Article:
Substance use during and after pregnancy among a national cohort of pregnant women in opioid maintenance treatment and their partners
Background: Most individuals in opioid maintenance treatment (OMT) have had serious polydrug problems in addition to opiate addiction. Prospective studies on substance use among pregnant women in OMT and their male partners on a national level have been scarce and therefore deserve attention.
The European Addiction Severity Index was used to map substance use history among a Norwegian national cohort (2005–2006) of pregnant OMT women (n = 37) and their partners (n = 23), as well as substance use during the last month of pregnancy and 1 year later.
Lifetime substance use indicated an average of 8 years of heroin abuse before entering OMT. During the last month of pregnancy one woman and two partners reported using illegal substances, while 1 year later, one women and one partner reported having used illegal substances. The use of legal substances among the partners was significantly reduced from pregnancy to 1 year later (38–20%, p < 0.01), while the use of legal substances among the women increased from 8% to 19%.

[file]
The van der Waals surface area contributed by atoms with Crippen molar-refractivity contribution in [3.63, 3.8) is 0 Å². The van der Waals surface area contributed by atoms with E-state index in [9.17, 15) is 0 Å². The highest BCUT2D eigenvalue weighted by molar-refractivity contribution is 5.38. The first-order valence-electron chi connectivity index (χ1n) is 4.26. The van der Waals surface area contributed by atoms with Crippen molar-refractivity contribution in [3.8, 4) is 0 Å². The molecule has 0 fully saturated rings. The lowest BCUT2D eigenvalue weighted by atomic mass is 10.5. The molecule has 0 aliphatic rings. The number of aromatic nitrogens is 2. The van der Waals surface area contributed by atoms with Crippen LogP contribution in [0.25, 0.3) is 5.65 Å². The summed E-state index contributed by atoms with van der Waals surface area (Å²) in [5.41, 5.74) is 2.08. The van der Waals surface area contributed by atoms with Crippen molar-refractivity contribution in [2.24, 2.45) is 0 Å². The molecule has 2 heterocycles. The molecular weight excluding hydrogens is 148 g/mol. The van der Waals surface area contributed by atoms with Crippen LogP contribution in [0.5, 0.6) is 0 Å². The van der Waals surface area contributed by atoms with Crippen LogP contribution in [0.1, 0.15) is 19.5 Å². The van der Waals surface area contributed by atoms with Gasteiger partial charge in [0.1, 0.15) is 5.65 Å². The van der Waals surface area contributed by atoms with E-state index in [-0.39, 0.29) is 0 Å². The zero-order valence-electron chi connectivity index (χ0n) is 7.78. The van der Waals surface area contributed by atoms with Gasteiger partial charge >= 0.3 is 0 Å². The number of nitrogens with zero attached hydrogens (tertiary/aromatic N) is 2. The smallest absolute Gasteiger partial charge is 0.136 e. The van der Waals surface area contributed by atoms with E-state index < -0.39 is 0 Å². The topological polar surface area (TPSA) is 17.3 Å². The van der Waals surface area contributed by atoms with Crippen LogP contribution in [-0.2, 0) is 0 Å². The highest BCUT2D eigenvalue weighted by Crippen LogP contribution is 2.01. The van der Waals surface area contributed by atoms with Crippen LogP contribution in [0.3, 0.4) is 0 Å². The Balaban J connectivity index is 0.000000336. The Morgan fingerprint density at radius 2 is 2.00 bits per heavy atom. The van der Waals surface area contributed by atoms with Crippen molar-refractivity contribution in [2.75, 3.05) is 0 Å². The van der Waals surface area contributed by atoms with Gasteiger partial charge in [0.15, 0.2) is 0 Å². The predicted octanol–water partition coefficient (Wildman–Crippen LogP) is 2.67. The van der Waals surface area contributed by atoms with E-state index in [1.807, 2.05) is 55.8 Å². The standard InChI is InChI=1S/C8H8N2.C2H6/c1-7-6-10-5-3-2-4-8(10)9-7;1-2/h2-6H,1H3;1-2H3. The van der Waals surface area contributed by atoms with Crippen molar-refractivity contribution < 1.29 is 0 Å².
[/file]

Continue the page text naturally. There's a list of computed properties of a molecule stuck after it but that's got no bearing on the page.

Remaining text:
The results suggest that a majority of OMT mothers in Norway and their partners are able to abstain from most illegal substances 1 year after pregnancy, but the tendency of problem drinking among the women is a concern.